Last week millions of members, supports, and alumni across the nation celebrated National 4-H week while those in Tennessee had something a little extra to celebrate.

UCBPA seeks man and woman of 2021 nominees

Nominations are now open for Union County Business & Professional Association Man & Woman of 2021. Anyone in Union County may make a nomination. Nominees shall be residents of Union County or gainfully employed in Union County or a current member of UCBPA. Nominees may perform service as a result of their job or as volunteers and demonstrate good citizenship for others to emulate.

Horace Maynard FFA Seeking Alumni and Supporters

Horace Maynard FFA was established in 1928. Over the years many families have been involved in the organization and have molded their lives around agriculture in some shape or form because of the incredible impact from the experience. Currently the UCHS agriculture program holds around 130 active members, including current students and at least four who are currently in college and working to achieve their American Degree, the highest accomplishment within the organization.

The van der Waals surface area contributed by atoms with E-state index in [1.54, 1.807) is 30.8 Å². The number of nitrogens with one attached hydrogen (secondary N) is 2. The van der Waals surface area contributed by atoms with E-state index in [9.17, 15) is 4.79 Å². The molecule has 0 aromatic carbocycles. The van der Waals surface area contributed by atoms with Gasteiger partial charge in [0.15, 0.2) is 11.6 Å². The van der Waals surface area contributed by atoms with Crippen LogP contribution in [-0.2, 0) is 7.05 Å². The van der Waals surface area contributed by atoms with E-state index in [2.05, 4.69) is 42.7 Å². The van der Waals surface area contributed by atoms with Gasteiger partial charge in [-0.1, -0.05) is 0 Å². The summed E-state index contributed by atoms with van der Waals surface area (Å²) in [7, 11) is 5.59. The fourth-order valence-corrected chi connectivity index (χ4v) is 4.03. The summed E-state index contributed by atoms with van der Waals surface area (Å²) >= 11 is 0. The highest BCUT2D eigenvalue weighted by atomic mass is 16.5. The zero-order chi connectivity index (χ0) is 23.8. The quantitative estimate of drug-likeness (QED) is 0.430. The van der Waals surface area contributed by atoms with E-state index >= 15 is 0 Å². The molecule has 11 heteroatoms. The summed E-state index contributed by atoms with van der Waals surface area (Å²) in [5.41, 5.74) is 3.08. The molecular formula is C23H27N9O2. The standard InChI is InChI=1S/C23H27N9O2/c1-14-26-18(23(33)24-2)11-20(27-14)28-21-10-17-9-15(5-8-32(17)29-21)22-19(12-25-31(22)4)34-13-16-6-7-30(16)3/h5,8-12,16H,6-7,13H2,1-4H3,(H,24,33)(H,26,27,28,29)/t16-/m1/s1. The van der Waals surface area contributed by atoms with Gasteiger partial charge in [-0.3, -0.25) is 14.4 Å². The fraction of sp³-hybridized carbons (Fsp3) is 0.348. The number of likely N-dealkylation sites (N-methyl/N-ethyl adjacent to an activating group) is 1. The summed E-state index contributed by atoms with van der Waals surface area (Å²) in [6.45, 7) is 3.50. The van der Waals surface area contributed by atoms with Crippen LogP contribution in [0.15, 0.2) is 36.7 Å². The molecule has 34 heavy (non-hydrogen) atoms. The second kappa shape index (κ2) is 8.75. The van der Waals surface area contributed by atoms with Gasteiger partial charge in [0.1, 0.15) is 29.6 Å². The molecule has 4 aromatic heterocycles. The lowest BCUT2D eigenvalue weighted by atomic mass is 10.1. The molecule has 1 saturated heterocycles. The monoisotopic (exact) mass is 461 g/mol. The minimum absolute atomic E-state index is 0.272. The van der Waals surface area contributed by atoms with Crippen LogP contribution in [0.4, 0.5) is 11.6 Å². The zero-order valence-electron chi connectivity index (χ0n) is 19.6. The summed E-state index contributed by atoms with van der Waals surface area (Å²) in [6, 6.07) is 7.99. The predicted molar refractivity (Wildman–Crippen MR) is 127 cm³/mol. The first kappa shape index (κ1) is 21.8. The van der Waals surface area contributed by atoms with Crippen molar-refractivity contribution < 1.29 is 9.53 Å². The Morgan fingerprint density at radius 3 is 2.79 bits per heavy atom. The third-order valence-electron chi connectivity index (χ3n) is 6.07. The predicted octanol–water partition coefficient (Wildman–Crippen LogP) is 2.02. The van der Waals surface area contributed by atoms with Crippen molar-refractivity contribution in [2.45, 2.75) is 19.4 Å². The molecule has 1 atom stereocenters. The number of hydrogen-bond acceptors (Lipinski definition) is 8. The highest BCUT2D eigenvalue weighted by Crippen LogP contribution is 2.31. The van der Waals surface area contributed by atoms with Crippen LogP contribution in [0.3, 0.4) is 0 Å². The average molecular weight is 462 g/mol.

Heritage Ribbons Awarded

Maddy Collins smiles with 4-H exhibit entries

Heritage Festival happens every year the first Saturday of October. Great music, great food, learning about heritage skills, and the pride of supporting our local community are just a few of the reasons that this festival is such a treasure here in Union County. However, there is a lot happening leading up to festival weekend. UT Extension Union County holds a haybale decorating contest, pie baking contest, and judging of festival exhibits each year the week before the festival.

A Little Soreness After Treatment Is Okay

Generally, after the start of any new sort of physical activity you may feel a little soreness. Starting chiropractic treatment can yield the same result. So if you are among the roughly 30 million people who see chiropractors each year, welcome to the club. The most common side effect of chiropractic treatment is slight soreness.

Let's Do Launch

For me, it was a once in a life time experience and I wasn’t going to miss it.
Many, many years ago, we were visiting were relatives in Ormond Beach Fla. Being the geek that I am, I had checked the NASA website for Space Shuttle launches. Yes, they were still launching them at that time. Anyway, it so happened there was a scheduled launch during our visit.

Mind Your Own Business